Pleased to introduce you to my newest edition of thefrancofly La Vie en Watercolor newsletter, a deep look into the creative mind through the lens of watercolor. I know that creativity isn’t this eureka, struck-by-lightning, kinda phenomenon. Obtaining the tools to achieve (hopefully) great creative work requires deep reflection and channeling complex emotions at a moment’s notice.
My path to becoming an ever-evolving artist was not a straight and narrow one by any stretch of the imagination. My journey started with a little rusty Winsor Newton watercolor palette that I bought over a decade ago as a broke traveler in Paris with no tangible artistic ambitions. Today, I have an exciting career as a watercolor illustrator, author, standup comedian and drawing professor, working for clients like The New Yorker, Chevrolet and Cartier.
Through my experiences I’ve learned a lot, and I have loads of insights and stories to share about being pro-active in seizing beauty and seeing like an artist. This newsletter is not about executing a masterpiece, but more about how to develop ideas and organize your thought process to create stronger, more personal art.
Every week, I will share a few insights into what I am currently thinking about (museum visits, Parisian trend reports, color combinations, micro recipes) and a prompt that will activate your own creative process. This newsletter is for you if you are an artist at heart, but still can’t find the time or headspace to get inspired. Whether you are a painter, writer, francophile or traveler, I hope this will be the place that gives you an encouraging little push to create.
Join me for a cup of coffee or a gobelet of vin rouge at the Portes Ouvertes Montreuil. I’ll be hanging new large-scale watercolor work, selling my books “Paris in Stride” and my New Victory Garden 2023 Calendar and other watercolor keepsakes. And also take the time to explore all the other artist studios in the storied Usine Chapal.
New Victory Garden 2023 Wall Calendar, available wherever books are sold!
Greetings from a Parisian graveyard AKA the lonely month of August. There’s 10,000 step minimum to find an open boulangerie and a decent baguette.
I’ve hidden myself from my small child long enough to share my newest publication, New Victory Garden 2023 Wall Calendar! If you kindly ordered the 2022 version, you’re in for a treat. It features 12 sumptuous illustrations of fruits, vegetables, herbs, and flowers—along with tips on what to plant and when. At the end of the day, it’s a joyful and optimistic gift under $20 and something beautiful to hang in the kitchen.
If you are so inclined, please order a copy or two, request it at a local bookstore, share with a friend and leave a review on Amazon. Even if you can’t purchase a copy, every little gesture helps.
Enjoy a little taste of NVG 23 and some behind the scenes pics of the creative process.
Although I can’t walk down the produce isle without getting sick to my stomach after painting so many fruits and vegetables, if you’d like to learn my own watercolor process, take my course here.
Drawing fruit and vegetables is the perfect way to get well acquainted with watercolor paint. Not only should you have fruit and veg on hand (AKA no excuses), painting produce is the ultimate study in observation, volume and color.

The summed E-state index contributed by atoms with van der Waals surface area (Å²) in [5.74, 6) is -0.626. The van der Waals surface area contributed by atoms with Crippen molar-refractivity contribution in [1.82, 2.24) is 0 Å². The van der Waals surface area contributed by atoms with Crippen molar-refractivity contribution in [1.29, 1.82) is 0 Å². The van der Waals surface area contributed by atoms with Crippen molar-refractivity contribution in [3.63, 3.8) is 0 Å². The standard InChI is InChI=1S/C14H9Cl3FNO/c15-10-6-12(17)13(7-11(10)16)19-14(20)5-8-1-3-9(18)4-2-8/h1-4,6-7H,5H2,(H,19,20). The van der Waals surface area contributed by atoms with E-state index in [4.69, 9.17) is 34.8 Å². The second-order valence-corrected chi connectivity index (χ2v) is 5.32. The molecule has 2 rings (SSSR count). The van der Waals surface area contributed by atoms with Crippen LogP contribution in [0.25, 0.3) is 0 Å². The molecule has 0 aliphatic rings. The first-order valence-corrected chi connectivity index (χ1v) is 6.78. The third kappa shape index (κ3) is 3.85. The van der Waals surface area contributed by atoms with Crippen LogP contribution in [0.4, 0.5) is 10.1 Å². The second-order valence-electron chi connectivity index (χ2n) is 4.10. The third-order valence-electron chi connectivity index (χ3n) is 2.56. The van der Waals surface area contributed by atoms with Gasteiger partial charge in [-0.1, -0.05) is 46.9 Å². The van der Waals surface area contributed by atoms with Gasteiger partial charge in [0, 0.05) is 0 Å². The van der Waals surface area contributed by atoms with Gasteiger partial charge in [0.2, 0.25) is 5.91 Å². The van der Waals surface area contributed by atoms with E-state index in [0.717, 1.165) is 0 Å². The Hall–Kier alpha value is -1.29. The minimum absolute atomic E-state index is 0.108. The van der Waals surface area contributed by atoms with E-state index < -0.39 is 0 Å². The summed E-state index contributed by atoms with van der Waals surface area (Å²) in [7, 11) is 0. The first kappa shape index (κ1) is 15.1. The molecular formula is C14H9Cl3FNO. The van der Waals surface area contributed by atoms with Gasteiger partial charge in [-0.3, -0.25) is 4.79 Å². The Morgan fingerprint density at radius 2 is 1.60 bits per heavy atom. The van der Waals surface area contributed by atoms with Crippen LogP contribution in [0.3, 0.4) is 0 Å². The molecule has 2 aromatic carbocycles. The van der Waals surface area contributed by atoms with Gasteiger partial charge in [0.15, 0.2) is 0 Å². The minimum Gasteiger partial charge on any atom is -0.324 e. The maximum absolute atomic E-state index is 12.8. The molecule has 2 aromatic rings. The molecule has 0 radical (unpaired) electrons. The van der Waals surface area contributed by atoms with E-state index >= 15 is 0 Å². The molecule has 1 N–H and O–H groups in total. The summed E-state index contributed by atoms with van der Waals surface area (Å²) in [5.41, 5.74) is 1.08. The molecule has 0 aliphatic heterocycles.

“Draw from life!” There’s a reason that annoying drawing teacher of yours was also merging together random objects to create a still life. Drawing abides by the 10,000 hour rule. You’ve got to start somewhere and commit before you can move onto painting whatever it is that’s in your head. Drawing from life retrains your scrolling brain to reconnect with the present and forces you to draw what something is instead of what you “think” something looks like.
“Look Look Look!” Before committing with watercolor, give yourself a few 1-minute drawing exercises. Draw with your opposite hand. Draw the composition without taking your pencil off the paper. Draw your still life without looking down at the paper. It’s easy to get frustrated with technique especially if you haven’t picked up drawing since a discouraging art teacher killed your creative joy. But before getting lost in “what” to draw, commit to drawing what is in front of you. All the information is there, so just draw it.
“Light Source”. Drawing veg is the ultimate exercise in understanding volume. And rest assured, it’s as easy as identifying where the light source is. This will cue you in on where you need to save the white space (what not to paint) and where to put the shadows. And of course, reflecting light can say a lot about what a fruit or vegetable can be. Think of how light reflects off of a red rubber ball versus an orange. A red rubber ball reflects it in one defined area because it has a completely smooth finish. The orange reflects light on each of the pores on its zest (note: how to create texture).
“Mix Mix Mix!” Who doesn’t love paint by number? But alas, this is the wild west of watercolor. The beauty and dynamic nature of the medium is when colors are mixed. It’s a truer representation of what you see and it’ll jump-start your understanding of watercolor, too.
“Be Bold!” Common knowledge in watercolor is to dose out the color from the lightest to darkest. This is good advice in a finicky medium that sadly still doesn’t have an undo button. However, since produce is already brightly saturated (AKA colourful), be bold and add the color as you see it instead of torturing yourself with layer after layer which can easily turn into a watermarked mess.
Let loose, save the white space and don’t drink the watercolor water! More here.